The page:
Friday, February 27, 2009

Princeton Premier - Spam De Jure

In today's email...

Dear Mike,

It is my pleasure to inform you that you are being considered for inclusion into the 2009-2010 Princeton Premier Business Leaders and Professionals Honors Edition section of the registry.

The 2009-2010 edition of the registry will include biographies of the world's most accomplished individuals. Recognition of this kind is an honor shared by thousands of executives and professionals throughout the world each year. Inclusion is considered by many as the single highest mark of achievement.

You may access our application form using the following link:

xxxxx (link removed)

Upon final confirmation, you will be listed among other accomplished individuals in the Princeton Premier Registry.

For accuracy and publication deadlines, please complete your application form and return it to us within five business days.

There is no cost to be included in the registry.

If you've already received this email from us, there is no need to respond again.

This email serves as our final invitation to potential members who have not yet responded.

On behalf of the Executive Publisher, we wish you continued success.

Jason Harris

Managing Director
Princeton Premier

Wednesday, February 25, 2009

Ballet with Strangers

The Dan Ryan expressway is where you get to dance with strangers wearing 2000 pound ballet slippers.

It always amazes me that things flow as smoothly as they do.

Friday, February 06, 2009

What they put in the water

So, some workers in Bellaire, Ohio accidentally put less toxic than normal chemical in the water supply, but they had to purge it. They put in 40 pounds of Hydrochloric acid (found in your stomach) instead of an unknown normal quantity of Flouride.

What harm could a lower pH really do?  Clean out some pipes, or are they worried about dissolved lead? All of the calcium buildup would buffer it out quickly anyway.

People just don't understand Chemistry these days, do they?

Tuesday, February 03, 2009

Tired of the monopoly game.

Doc Searls is tired of a specific part of the monopoly game, sucky AT&T coverage.

I like to think bigger, I'm tired of the whole monopoly game.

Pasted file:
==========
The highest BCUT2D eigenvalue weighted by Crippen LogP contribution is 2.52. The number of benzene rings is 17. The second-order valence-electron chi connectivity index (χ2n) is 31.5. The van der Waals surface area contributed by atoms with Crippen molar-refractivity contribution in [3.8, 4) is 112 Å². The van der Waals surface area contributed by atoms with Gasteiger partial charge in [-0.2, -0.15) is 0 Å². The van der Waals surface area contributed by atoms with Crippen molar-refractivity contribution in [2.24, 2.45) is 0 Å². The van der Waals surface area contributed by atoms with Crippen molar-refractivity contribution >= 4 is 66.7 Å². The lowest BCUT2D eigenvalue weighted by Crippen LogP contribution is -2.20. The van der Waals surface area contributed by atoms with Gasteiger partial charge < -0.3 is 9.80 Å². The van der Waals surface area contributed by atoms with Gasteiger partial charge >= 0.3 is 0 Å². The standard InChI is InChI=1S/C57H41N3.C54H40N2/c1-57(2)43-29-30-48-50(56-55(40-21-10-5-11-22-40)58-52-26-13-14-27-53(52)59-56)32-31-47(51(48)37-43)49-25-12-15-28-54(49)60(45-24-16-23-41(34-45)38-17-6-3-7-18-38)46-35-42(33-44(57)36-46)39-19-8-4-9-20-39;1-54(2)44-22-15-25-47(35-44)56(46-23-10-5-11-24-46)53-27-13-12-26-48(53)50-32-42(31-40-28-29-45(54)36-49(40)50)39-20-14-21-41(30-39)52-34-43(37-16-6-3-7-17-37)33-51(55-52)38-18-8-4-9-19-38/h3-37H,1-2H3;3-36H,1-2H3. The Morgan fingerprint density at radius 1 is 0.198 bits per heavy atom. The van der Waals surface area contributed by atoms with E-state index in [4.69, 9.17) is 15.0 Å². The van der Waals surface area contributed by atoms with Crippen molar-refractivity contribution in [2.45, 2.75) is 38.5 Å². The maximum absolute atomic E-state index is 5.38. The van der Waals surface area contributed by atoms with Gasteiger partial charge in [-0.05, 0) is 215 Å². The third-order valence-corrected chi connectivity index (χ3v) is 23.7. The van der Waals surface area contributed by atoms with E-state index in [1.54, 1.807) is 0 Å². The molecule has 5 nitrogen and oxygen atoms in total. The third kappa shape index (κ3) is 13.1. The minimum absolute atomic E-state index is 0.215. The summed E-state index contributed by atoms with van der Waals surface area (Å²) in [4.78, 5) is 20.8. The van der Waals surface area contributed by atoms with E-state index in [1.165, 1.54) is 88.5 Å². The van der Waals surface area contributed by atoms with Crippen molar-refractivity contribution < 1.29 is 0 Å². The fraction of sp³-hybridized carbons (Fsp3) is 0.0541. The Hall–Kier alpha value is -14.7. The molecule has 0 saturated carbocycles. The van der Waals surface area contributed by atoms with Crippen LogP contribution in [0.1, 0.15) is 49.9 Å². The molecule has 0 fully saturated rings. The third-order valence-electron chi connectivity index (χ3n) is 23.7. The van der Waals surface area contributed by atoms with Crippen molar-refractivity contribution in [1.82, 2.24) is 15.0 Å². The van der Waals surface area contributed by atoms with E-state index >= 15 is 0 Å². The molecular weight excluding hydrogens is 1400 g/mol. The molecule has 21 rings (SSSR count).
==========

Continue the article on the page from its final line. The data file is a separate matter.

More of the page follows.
I think we should take a few big chunks of spectrum and dedicate them to a new mesh transport network. There would be standards for equipment, with the good old FCC doing type approvals. We could then all buy our own off the shelf part of the internet. Everyone could own it, or improve it. I expect that groups would quickly form to meet common needs, and the commercial interest would leverage their existing sites to move into this new opprotunity.

Instead of government enforced monopoly use of the spectrum, everyone would have to fairly peer with everyone. For the commercial end of things, there would be minimum requirements that would allow you make money, but keep the incentive there for others to contribute to the spectral commons. The main billing event would be transit off the wireless grid and back into the phone company or internet. Those would be the toll booths. This means that if you maintained enough equipment to have good wireless connectivity, you wouldn't have to pay any tolls.

The other option would be to bill it out like railroads if necessary so that everyone gets fairly paid for how much traffic they help move. It's my understanding that owner of a section of rail gets paid by whoever moves cars over it. The owners of the cars get paid rent to use them. It's complicated, but it works.

Either way, let's give strong incentives for people to put up mesh network nodes, and keep them powered and maintained. This can help route around the huge cost of laying fiber, and get us acceptable speeds at acceptable costs, right now, in spite of the economy, etc. Pay back the unused portion of the rents we've charged the cellular networks if they agree to the plan, and are willing to provide access in a neutral manner.